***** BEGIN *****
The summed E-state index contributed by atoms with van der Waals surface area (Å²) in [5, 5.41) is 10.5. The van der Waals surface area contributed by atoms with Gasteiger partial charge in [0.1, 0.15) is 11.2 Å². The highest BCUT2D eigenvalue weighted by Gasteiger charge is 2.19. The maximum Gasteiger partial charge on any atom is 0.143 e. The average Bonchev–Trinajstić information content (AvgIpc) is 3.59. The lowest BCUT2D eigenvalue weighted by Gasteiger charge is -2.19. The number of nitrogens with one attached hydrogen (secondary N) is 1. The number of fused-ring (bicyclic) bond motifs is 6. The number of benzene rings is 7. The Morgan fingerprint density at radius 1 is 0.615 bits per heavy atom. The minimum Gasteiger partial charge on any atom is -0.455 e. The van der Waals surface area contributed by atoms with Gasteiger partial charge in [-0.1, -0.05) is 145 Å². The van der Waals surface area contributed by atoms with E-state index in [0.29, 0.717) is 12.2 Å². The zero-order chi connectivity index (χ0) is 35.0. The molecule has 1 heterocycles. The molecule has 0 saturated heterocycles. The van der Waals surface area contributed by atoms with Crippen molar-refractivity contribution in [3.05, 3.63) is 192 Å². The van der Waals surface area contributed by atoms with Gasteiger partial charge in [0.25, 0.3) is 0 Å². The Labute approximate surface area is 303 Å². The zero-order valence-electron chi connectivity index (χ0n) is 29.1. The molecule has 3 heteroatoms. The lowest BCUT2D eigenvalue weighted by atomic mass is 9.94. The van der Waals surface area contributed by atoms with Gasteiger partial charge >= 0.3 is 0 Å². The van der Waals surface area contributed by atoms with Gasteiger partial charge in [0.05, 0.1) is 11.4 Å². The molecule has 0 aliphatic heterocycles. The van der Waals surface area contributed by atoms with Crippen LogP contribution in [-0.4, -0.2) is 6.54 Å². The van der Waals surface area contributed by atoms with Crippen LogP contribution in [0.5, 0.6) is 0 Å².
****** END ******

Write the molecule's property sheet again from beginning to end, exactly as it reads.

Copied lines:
The summed E-state index contributed by atoms with van der Waals surface area (Å²) in [5, 5.41) is 10.5. The van der Waals surface area contributed by atoms with Gasteiger partial charge in [0.1, 0.15) is 11.2 Å². The highest BCUT2D eigenvalue weighted by Gasteiger charge is 2.19. The maximum Gasteiger partial charge on any atom is 0.143 e. The average Bonchev–Trinajstić information content (AvgIpc) is 3.59. The lowest BCUT2D eigenvalue weighted by Gasteiger charge is -2.19. The number of nitrogens with one attached hydrogen (secondary N) is 1. The number of fused-ring (bicyclic) bond motifs is 6. The number of benzene rings is 7. The Morgan fingerprint density at radius 1 is 0.615 bits per heavy atom. The minimum Gasteiger partial charge on any atom is -0.455 e. The van der Waals surface area contributed by atoms with Gasteiger partial charge in [-0.1, -0.05) is 145 Å². The van der Waals surface area contributed by atoms with E-state index in [0.29, 0.717) is 12.2 Å². The zero-order chi connectivity index (χ0) is 35.0. The molecule has 1 heterocycles. The molecule has 0 saturated heterocycles. The van der Waals surface area contributed by atoms with Crippen molar-refractivity contribution in [3.05, 3.63) is 192 Å². The van der Waals surface area contributed by atoms with Gasteiger partial charge in [0.25, 0.3) is 0 Å². The Labute approximate surface area is 303 Å². The zero-order valence-electron chi connectivity index (χ0n) is 29.1. The molecule has 3 heteroatoms. The lowest BCUT2D eigenvalue weighted by atomic mass is 9.94. The van der Waals surface area contributed by atoms with Gasteiger partial charge >= 0.3 is 0 Å². The van der Waals surface area contributed by atoms with Gasteiger partial charge in [0.05, 0.1) is 11.4 Å². The molecule has 0 aliphatic heterocycles. The van der Waals surface area contributed by atoms with Crippen LogP contribution in [-0.4, -0.2) is 6.54 Å². The van der Waals surface area contributed by atoms with Crippen LogP contribution in [0.5, 0.6) is 0 Å².